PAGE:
Ongoing Maintenance

Is your company seeking a long-term relationship or a simple development project? As outsourcing projects grow more complex, vendors' application management capabilities become far more important. Some companies, such as E5 Systems of Waltham, Massachusetts, have developed a hybrid approach to this issue, with management and consulting services in the United States and development and maintenance centers in India and China. Companies will want to carefully evaluate a vendor's application management capabilities, especially because ongoing maintenance costs can be several times the cost of the initial development stage.

Conclusion

Although it is clearly evident that outsourcing offshore can produce major up-front cost savings, most vendors have yet to prove that they can provide a positive ROI on more complex software development projects. Despite the growing trend of relying on overseas outsourcers for strategically important applications, it is up to the companies using these services to carefully evaluate the true cost of an offshore outsourcing relationship. Though the up-front cost savings of outsourcing seem clear, companies must delve deeper into the full range of evaluation factors before making any outsourcing decision.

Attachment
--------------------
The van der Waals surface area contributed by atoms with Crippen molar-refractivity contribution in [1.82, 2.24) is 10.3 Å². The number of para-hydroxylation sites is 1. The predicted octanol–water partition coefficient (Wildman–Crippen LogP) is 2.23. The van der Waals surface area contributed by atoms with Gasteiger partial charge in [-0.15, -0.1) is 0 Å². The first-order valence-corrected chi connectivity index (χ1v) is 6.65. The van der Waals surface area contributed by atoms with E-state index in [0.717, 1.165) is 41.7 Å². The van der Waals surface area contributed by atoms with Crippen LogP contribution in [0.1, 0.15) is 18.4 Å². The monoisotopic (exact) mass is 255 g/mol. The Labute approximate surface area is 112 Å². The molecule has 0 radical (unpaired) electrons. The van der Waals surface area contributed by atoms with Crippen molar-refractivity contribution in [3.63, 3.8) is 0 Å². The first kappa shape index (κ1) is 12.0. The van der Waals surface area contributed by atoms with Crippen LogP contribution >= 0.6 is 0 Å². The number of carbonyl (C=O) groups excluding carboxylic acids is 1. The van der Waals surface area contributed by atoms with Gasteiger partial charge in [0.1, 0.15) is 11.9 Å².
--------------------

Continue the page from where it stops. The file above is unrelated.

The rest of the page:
Copyright © 2003 IDG Communications, Inc.